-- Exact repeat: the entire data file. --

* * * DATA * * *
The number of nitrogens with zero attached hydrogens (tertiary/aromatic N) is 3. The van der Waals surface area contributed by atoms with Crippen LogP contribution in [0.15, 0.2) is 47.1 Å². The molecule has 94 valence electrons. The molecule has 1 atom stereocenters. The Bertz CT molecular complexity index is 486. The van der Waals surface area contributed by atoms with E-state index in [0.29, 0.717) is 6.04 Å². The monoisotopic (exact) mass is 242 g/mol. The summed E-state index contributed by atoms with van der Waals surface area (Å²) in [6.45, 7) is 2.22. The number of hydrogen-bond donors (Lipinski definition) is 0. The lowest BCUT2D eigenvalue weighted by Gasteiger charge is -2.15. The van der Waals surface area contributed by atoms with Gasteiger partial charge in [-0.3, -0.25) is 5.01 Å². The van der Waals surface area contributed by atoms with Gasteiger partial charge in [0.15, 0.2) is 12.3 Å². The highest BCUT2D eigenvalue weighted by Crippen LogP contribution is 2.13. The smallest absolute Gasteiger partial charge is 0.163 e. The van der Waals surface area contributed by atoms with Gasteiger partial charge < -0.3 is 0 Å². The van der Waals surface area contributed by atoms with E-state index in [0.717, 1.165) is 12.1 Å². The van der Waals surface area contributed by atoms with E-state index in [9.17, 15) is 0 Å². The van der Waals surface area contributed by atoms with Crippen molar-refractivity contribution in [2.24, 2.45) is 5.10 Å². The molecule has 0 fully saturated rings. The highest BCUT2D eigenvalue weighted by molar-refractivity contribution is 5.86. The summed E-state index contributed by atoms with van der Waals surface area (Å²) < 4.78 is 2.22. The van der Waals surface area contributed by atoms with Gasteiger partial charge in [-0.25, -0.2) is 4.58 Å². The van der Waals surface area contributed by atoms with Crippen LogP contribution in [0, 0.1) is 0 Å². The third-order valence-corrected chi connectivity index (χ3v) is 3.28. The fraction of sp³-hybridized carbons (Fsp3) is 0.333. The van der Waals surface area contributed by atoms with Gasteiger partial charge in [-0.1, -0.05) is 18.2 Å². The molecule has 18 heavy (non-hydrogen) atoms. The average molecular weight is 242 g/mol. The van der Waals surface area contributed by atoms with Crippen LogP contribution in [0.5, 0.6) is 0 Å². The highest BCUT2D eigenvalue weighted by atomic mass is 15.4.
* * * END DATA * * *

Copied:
The number of nitrogens with zero attached hydrogens (tertiary/aromatic N) is 3. The van der Waals surface area contributed by atoms with Crippen LogP contribution in [0.15, 0.2) is 47.1 Å². The molecule has 94 valence electrons. The molecule has 1 atom stereocenters. The Bertz CT molecular complexity index is 486. The van der Waals surface area contributed by atoms with E-state index in [0.29, 0.717) is 6.04 Å². The monoisotopic (exact) mass is 242 g/mol. The summed E-state index contributed by atoms with van der Waals surface area (Å²) in [6.45, 7) is 2.22. The number of hydrogen-bond donors (Lipinski definition) is 0. The lowest BCUT2D eigenvalue weighted by Gasteiger charge is -2.15. The van der Waals surface area contributed by atoms with Gasteiger partial charge in [-0.3, -0.25) is 5.01 Å². The van der Waals surface area contributed by atoms with Gasteiger partial charge in [0.15, 0.2) is 12.3 Å². The highest BCUT2D eigenvalue weighted by Crippen LogP contribution is 2.13. The smallest absolute Gasteiger partial charge is 0.163 e. The van der Waals surface area contributed by atoms with Gasteiger partial charge < -0.3 is 0 Å². The van der Waals surface area contributed by atoms with E-state index in [0.717, 1.165) is 12.1 Å². The van der Waals surface area contributed by atoms with E-state index in [9.17, 15) is 0 Å². The van der Waals surface area contributed by atoms with Crippen molar-refractivity contribution in [2.24, 2.45) is 5.10 Å². The molecule has 0 fully saturated rings. The highest BCUT2D eigenvalue weighted by molar-refractivity contribution is 5.86. The summed E-state index contributed by atoms with van der Waals surface area (Å²) < 4.78 is 2.22. The van der Waals surface area contributed by atoms with Gasteiger partial charge in [-0.25, -0.2) is 4.58 Å². The van der Waals surface area contributed by atoms with Crippen LogP contribution in [0, 0.1) is 0 Å². The third-order valence-corrected chi connectivity index (χ3v) is 3.28. The fraction of sp³-hybridized carbons (Fsp3) is 0.333. The van der Waals surface area contributed by atoms with Gasteiger partial charge in [-0.1, -0.05) is 18.2 Å². The molecule has 18 heavy (non-hydrogen) atoms. The average molecular weight is 242 g/mol. The van der Waals surface area contributed by atoms with Crippen LogP contribution in [0.5, 0.6) is 0 Å². The highest BCUT2D eigenvalue weighted by atomic mass is 15.4.